The following writing sample is an excerpt from “The Pearl,” a fiction story I wrote many years ago.
Daniel sat in the chair in the hollow room gripping the pearl in his hand until he felt the fingers begin to numb. He could hardly breathe. But if he loosened his grasp for even a moment every corpuscle, every cell in his body might fragment into infinite particles. Or something worse. His memories—all his years with her—might be erased as if they never happened.
He sat by Alicia’s bedside—for how long? Was it a moment or a lifetime ago that she told him her story and handed him the pearl? The pearl that had been the only secret that came between them, the only part of her life she hadn’t shared until the end.
She had asked him to turn down the morphine drip so that she could think clearly. He saw how excruciating the pain was this morning, but reluctantly he did as she asked.
“I have something to tell you, my love, and I can’t say it when my mind is clouded,” Alicia said. “I need to tell you the story of the pearl.” She grasped the pendant around her neck, the locket that remained ever closed and always with her.
“I know you’ve wondered all these years about the contents of my locket. Thank you for asking me only once and understanding my answer.”
How well he remembered. In truth, he hadn’t understood but did his best to live with her vague response that it was a gift from her mother that they alone could share.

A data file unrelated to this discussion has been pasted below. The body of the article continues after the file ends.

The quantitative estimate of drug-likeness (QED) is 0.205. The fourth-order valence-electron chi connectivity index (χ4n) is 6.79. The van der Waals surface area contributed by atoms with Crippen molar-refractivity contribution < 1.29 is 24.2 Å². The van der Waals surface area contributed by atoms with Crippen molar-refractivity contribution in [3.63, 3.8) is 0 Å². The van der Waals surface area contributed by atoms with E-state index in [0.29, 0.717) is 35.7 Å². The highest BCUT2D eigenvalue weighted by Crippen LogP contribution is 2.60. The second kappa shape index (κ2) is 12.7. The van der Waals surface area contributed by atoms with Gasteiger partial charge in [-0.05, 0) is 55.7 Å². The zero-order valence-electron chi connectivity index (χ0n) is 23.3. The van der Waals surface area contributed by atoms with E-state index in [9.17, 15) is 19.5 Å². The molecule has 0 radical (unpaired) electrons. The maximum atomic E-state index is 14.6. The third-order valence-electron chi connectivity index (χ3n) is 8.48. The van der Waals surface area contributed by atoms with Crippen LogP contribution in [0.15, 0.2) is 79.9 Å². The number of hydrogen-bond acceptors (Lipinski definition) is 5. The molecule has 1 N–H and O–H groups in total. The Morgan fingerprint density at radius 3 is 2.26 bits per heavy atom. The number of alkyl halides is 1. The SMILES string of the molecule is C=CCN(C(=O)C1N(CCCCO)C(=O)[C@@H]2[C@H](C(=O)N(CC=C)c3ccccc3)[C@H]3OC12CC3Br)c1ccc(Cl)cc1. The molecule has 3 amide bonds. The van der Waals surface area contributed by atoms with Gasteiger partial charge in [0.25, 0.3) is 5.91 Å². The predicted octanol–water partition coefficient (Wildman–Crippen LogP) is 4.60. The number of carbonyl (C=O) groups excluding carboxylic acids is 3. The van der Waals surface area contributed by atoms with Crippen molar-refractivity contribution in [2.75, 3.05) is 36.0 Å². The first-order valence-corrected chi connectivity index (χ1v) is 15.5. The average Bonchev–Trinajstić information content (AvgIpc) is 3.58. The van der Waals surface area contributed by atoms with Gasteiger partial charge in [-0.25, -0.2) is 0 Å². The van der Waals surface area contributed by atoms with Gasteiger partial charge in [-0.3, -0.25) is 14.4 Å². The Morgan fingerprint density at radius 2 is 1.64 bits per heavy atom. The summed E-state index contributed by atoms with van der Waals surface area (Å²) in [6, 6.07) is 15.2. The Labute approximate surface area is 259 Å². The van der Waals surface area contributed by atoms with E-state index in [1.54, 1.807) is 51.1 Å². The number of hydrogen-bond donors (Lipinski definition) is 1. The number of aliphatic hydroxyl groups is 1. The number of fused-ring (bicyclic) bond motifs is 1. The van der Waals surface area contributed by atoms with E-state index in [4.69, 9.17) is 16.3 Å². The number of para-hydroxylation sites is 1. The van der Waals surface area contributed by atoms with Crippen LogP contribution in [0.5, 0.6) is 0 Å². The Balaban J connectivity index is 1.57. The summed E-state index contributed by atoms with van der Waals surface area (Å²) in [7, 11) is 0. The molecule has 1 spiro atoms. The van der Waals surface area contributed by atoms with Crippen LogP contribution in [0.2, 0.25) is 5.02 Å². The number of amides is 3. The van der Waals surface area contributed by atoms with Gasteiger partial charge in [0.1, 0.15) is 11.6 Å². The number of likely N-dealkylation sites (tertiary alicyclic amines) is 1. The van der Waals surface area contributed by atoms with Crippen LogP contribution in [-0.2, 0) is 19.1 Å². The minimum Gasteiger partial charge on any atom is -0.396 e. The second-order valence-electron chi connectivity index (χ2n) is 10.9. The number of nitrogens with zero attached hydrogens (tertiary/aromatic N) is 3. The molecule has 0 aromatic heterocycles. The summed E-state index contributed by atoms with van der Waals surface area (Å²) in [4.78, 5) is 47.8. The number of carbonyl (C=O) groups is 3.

“I wanted to tell you long ago, but. . . . Maybe once you know the whole story, you’ll understand, Daniel.”
She paused for a moment and caught her breath doing her best to avoid visibly wincing. But she could never hide from him. He’d been forced to watch with all too much awareness while the disease swallowed her once beautiful body inch by inch. Her pain had finally become another living breathing being who shared their home and their lives.
“You see, mi amor,” she said, clutching the locket that hung just below her thin, pale neck, “My mother gave me this when I was just five years old—old enough to comprehend but young enough to believe. When you’re very young, you’re open to a world of possibilities, and it’s easy to accept things that adults might not find plausible. So I warn you, Daniel,” she said, smiling up at him. “What I’m going to say may sound a little loco to you.”
© 1995 Lillian D. Henderson